Dutchman's Pipe-vine (Aristolochia tomentosa)

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Heart-shaped leaves are food for pipe-vine swallowtail larvae. Flowers resemble a tobacco pipe.
Item #: ARTOMs
Availability: Out of Stock.
Binomial Aristolochia tomentosa
Dutchman's Pipevine is named for its pipe-shaped flowers that appear in the spring among the large, heart-shaped leaves. This is a high-growing vine that will find its way to the top of anything it is growing near, whether a tree or a sturdy trellis. It makes an effective shade screen. The flowers are pollinated by small flies that get trapped inside the flower briefly. Once they are covered in pollen, they are released from the flower and typically fly into the next one and get trapped again. The pipevine swallowtail is a butterfly that relies on this vine as a host plant--its the same relationship that monarch butterflies have with milkweeds. The caterpillars eat only the foliage of their host plant and depend on that plant for survival.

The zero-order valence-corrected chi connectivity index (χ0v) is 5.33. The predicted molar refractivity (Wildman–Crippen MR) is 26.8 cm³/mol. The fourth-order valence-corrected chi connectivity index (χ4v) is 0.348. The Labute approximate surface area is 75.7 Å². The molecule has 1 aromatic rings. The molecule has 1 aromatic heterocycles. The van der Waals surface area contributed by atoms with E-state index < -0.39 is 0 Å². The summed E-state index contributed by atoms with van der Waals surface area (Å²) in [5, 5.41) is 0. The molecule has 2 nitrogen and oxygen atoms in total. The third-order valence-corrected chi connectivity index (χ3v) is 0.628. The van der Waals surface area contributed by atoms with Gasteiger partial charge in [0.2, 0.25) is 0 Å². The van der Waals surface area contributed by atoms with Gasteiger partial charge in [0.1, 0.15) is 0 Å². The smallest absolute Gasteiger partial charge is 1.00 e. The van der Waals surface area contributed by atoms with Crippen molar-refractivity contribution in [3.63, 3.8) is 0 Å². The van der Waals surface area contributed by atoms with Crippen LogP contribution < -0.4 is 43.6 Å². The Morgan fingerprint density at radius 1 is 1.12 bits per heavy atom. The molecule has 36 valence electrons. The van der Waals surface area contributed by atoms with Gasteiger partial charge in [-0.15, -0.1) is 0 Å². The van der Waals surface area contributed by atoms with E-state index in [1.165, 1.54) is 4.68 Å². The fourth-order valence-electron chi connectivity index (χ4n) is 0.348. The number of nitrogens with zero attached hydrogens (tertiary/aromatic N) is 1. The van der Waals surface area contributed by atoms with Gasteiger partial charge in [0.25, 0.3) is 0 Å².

Uses: butterflies, shade barrier, trellis
Bloom time: May - June

Height: Up to 75 feet

Space: 4 to 5 feet

Sun: Sun to light shade
Moisture: Average to moist

Seed sown in 0.25 to 0.5 inches of rich organic material (or potting soil) by January should germinate by April or May. The egg-shaped seed pods are usually ready for picking by late October if you can reach them.

  • 25 seeds per packet

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